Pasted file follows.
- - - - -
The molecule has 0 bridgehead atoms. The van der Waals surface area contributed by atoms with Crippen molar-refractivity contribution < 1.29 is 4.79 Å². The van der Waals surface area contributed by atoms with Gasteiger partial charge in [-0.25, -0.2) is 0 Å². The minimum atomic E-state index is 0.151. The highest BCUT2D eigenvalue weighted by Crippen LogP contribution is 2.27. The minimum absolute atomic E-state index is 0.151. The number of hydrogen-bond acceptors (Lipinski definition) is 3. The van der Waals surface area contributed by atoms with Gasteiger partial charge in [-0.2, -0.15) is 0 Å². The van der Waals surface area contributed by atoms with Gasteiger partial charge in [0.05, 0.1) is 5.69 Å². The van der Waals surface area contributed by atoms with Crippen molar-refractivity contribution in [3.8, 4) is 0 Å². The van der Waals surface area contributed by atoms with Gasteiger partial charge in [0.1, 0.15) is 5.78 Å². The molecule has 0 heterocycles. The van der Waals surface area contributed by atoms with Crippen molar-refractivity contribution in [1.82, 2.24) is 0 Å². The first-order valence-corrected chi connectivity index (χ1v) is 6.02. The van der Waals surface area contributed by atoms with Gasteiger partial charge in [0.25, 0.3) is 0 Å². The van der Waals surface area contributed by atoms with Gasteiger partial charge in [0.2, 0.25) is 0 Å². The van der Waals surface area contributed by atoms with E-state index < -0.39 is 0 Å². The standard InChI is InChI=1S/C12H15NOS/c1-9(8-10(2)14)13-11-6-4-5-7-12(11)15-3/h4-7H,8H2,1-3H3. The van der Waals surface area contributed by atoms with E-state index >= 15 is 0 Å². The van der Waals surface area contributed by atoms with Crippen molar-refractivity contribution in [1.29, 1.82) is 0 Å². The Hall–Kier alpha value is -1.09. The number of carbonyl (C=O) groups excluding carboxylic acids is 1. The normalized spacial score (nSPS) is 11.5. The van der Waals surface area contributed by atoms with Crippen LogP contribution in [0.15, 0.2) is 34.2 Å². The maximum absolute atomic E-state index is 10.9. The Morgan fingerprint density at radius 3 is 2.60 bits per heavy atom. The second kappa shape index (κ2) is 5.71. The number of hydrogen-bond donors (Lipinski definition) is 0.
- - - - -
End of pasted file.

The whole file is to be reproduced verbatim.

The molecule has 0 bridgehead atoms. The van der Waals surface area contributed by atoms with Crippen molar-refractivity contribution < 1.29 is 4.79 Å². The van der Waals surface area contributed by atoms with Gasteiger partial charge in [-0.25, -0.2) is 0 Å². The minimum atomic E-state index is 0.151. The highest BCUT2D eigenvalue weighted by Crippen LogP contribution is 2.27. The minimum absolute atomic E-state index is 0.151. The number of hydrogen-bond acceptors (Lipinski definition) is 3. The van der Waals surface area contributed by atoms with Gasteiger partial charge in [-0.2, -0.15) is 0 Å². The van der Waals surface area contributed by atoms with Gasteiger partial charge in [0.05, 0.1) is 5.69 Å². The van der Waals surface area contributed by atoms with Crippen molar-refractivity contribution in [3.8, 4) is 0 Å². The van der Waals surface area contributed by atoms with Gasteiger partial charge in [0.1, 0.15) is 5.78 Å². The molecule has 0 heterocycles. The van der Waals surface area contributed by atoms with Crippen molar-refractivity contribution in [1.82, 2.24) is 0 Å². The first-order valence-corrected chi connectivity index (χ1v) is 6.02. The van der Waals surface area contributed by atoms with Gasteiger partial charge in [0.25, 0.3) is 0 Å². The van der Waals surface area contributed by atoms with Gasteiger partial charge in [0.2, 0.25) is 0 Å². The van der Waals surface area contributed by atoms with E-state index < -0.39 is 0 Å². The standard InChI is InChI=1S/C12H15NOS/c1-9(8-10(2)14)13-11-6-4-5-7-12(11)15-3/h4-7H,8H2,1-3H3. The van der Waals surface area contributed by atoms with E-state index >= 15 is 0 Å². The van der Waals surface area contributed by atoms with Crippen molar-refractivity contribution in [1.29, 1.82) is 0 Å². The Hall–Kier alpha value is -1.09. The number of carbonyl (C=O) groups excluding carboxylic acids is 1. The normalized spacial score (nSPS) is 11.5. The van der Waals surface area contributed by atoms with Crippen LogP contribution in [0.15, 0.2) is 34.2 Å². The maximum absolute atomic E-state index is 10.9. The Morgan fingerprint density at radius 3 is 2.60 bits per heavy atom. The second kappa shape index (κ2) is 5.71. The number of hydrogen-bond donors (Lipinski definition) is 0.